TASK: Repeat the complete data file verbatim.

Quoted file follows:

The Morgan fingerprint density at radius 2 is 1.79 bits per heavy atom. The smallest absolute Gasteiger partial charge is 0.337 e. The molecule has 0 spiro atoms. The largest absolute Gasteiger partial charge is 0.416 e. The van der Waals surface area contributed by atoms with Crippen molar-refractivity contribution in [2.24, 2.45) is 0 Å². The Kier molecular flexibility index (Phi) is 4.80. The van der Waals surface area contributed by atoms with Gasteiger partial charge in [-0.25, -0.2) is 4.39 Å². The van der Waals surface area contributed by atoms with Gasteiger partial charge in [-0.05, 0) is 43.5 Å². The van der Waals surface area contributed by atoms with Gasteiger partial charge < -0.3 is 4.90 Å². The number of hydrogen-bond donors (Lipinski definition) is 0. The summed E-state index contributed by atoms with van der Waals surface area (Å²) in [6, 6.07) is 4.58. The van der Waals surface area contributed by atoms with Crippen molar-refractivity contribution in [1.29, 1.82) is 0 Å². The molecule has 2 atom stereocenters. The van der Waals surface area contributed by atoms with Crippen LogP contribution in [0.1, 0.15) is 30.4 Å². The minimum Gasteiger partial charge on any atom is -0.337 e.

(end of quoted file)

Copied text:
The Morgan fingerprint density at radius 2 is 1.79 bits per heavy atom. The smallest absolute Gasteiger partial charge is 0.337 e. The molecule has 0 spiro atoms. The largest absolute Gasteiger partial charge is 0.416 e. The van der Waals surface area contributed by atoms with Crippen molar-refractivity contribution in [2.24, 2.45) is 0 Å². The Kier molecular flexibility index (Phi) is 4.80. The van der Waals surface area contributed by atoms with Gasteiger partial charge in [-0.25, -0.2) is 4.39 Å². The van der Waals surface area contributed by atoms with Gasteiger partial charge in [-0.05, 0) is 43.5 Å². The van der Waals surface area contributed by atoms with Gasteiger partial charge < -0.3 is 4.90 Å². The number of hydrogen-bond donors (Lipinski definition) is 0. The summed E-state index contributed by atoms with van der Waals surface area (Å²) in [6, 6.07) is 4.58. The van der Waals surface area contributed by atoms with Crippen molar-refractivity contribution in [1.29, 1.82) is 0 Å². The molecule has 2 atom stereocenters. The van der Waals surface area contributed by atoms with Crippen LogP contribution in [0.1, 0.15) is 30.4 Å². The minimum Gasteiger partial charge on any atom is -0.337 e.